SLEEP Stages, Disorders And Seizures

By Hassan Mohammad Al-Shehri ID#2051040006

EEG Changing During Wakefulness-Cycle:
The EEG has allowed us to understand better the activity of the brain in both awake and sleep states.

Sleep Stages: Waking through Stage 2
When we are awake, we are in one of two states according to the EEG: 1- a relaxed mental state (alpha waves) or 2- alert mental state (beta waves). When we are asleep, we enter into several different states including theta and delta waves which are much slower than those in the awake state. The First stage of sleep is characterized by theta waves, which are slower in frequency and greater in amplitude than alpha waves. The difference between relaxation and stage 1 sleep is gradual and subtle. As the sleeper moves to stage 2 sleep theta wave activity continues, interspersed with two unusual wave phenomena. These phenomena, which occur periodically every minute or so, and are defining characteristics of stage 2 sleep, are termed sleep spindles and K complexes.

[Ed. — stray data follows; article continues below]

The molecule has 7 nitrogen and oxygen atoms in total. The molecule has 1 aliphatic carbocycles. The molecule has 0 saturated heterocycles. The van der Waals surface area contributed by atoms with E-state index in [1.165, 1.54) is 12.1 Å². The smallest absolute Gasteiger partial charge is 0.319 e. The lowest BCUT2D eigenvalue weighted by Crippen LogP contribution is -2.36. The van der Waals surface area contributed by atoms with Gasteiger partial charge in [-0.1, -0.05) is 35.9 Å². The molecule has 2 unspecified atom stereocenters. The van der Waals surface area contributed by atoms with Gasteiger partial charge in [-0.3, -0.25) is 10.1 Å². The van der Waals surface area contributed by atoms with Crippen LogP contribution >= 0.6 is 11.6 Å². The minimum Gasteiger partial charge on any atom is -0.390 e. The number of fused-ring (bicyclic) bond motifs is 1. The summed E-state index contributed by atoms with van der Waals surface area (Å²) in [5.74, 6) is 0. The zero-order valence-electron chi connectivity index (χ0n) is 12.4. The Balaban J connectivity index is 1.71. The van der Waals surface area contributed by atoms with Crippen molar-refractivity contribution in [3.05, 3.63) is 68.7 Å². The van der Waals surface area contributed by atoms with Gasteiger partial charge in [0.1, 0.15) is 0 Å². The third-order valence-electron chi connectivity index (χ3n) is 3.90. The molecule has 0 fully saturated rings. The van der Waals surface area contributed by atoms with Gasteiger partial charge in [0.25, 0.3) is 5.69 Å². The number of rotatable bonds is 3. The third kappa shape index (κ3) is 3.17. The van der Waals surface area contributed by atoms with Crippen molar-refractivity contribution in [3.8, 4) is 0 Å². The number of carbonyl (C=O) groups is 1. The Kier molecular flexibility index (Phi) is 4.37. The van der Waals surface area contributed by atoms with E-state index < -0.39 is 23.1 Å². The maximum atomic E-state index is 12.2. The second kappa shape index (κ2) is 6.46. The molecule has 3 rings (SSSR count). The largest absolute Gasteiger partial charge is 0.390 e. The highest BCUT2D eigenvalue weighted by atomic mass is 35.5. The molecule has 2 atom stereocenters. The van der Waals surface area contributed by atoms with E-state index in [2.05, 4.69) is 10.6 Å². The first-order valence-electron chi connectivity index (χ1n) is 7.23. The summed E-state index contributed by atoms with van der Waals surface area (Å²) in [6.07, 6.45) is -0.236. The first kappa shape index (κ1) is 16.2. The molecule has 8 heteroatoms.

The former is a sudden increase in wave frequency, and the latter is a sudden increase in wave amplitude. Stages 1 and 2 are relatively "light" stages of sleep. In fact, if someone is awoken during one of these stages, he or she will often report no being asleep at all.

Sleep Stages: Delta Sleep and the Sleep Cycle
During a normal nights sleep a sleeper passes from the theta waves of stage 1 and 2, to the delta waves of stage 3 and 4. Delta waves are the slowest and highest amplitude brain waves. There is no real division between stages 3 and 4 except that, typically, stage 3 is considered delta sleep in which less than 50 percent of the waves are delta waves, and in stage 4 more than 50 percent of the waves are delta waves. Delta sleep is our deepest sleep, the point when our brain waves are least like waking. Consequently, it is most difficult stage in which to wake sleepers, and when they are awakened they are usually sleepy and disoriented. Delta sleep is when sleep walking and sleep talking is most likely to occur. In a normal night's sleep, a sleeper begins in stage 1, moves down through the stages, to stage 4, then back up through the stages, with the exception that stage 1 is replaced by REM (characterized by rapid eye movement and sudden and dramatic loss of muscle tone), then the sleeper goes back down through the stages again. One cycle, from stage 1 to REM takes approximately ninety minutes. This cycle is repeated throughout the night, with the length of REM periods increasing, and the length of delta sleep decreasing, until during the last few cycles there is no delta sleep at all.